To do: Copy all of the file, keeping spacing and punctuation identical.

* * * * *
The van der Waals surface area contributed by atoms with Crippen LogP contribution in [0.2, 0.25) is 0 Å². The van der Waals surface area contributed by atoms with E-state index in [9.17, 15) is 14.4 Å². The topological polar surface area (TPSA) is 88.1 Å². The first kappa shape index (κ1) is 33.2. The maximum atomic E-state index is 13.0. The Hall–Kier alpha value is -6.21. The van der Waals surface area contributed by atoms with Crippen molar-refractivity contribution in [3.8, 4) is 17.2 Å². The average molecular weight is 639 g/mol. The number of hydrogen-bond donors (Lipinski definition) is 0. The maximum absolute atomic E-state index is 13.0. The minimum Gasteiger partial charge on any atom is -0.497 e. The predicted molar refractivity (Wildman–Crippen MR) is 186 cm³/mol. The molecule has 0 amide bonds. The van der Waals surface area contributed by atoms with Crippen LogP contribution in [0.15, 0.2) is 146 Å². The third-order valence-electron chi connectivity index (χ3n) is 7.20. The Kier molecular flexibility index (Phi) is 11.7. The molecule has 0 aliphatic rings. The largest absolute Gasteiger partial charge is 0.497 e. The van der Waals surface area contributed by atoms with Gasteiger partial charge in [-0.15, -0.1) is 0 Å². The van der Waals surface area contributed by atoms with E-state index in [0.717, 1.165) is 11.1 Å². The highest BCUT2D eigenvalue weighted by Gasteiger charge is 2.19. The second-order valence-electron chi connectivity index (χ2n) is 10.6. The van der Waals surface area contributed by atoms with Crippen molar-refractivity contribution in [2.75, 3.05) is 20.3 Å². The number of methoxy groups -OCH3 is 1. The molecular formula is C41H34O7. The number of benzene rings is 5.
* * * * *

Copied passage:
The van der Waals surface area contributed by atoms with Crippen LogP contribution in [0.2, 0.25) is 0 Å². The van der Waals surface area contributed by atoms with E-state index in [9.17, 15) is 14.4 Å². The topological polar surface area (TPSA) is 88.1 Å². The first kappa shape index (κ1) is 33.2. The maximum atomic E-state index is 13.0. The Hall–Kier alpha value is -6.21. The van der Waals surface area contributed by atoms with Crippen molar-refractivity contribution in [3.8, 4) is 17.2 Å². The average molecular weight is 639 g/mol. The number of hydrogen-bond donors (Lipinski definition) is 0. The maximum absolute atomic E-state index is 13.0. The minimum Gasteiger partial charge on any atom is -0.497 e. The predicted molar refractivity (Wildman–Crippen MR) is 186 cm³/mol. The molecule has 0 amide bonds. The van der Waals surface area contributed by atoms with Crippen LogP contribution in [0.15, 0.2) is 146 Å². The third-order valence-electron chi connectivity index (χ3n) is 7.20. The Kier molecular flexibility index (Phi) is 11.7. The molecule has 0 aliphatic rings. The largest absolute Gasteiger partial charge is 0.497 e. The van der Waals surface area contributed by atoms with Gasteiger partial charge in [-0.15, -0.1) is 0 Å². The van der Waals surface area contributed by atoms with E-state index in [0.717, 1.165) is 11.1 Å². The highest BCUT2D eigenvalue weighted by Gasteiger charge is 2.19. The second-order valence-electron chi connectivity index (χ2n) is 10.6. The van der Waals surface area contributed by atoms with Crippen molar-refractivity contribution in [2.75, 3.05) is 20.3 Å². The number of methoxy groups -OCH3 is 1. The molecular formula is C41H34O7. The number of benzene rings is 5.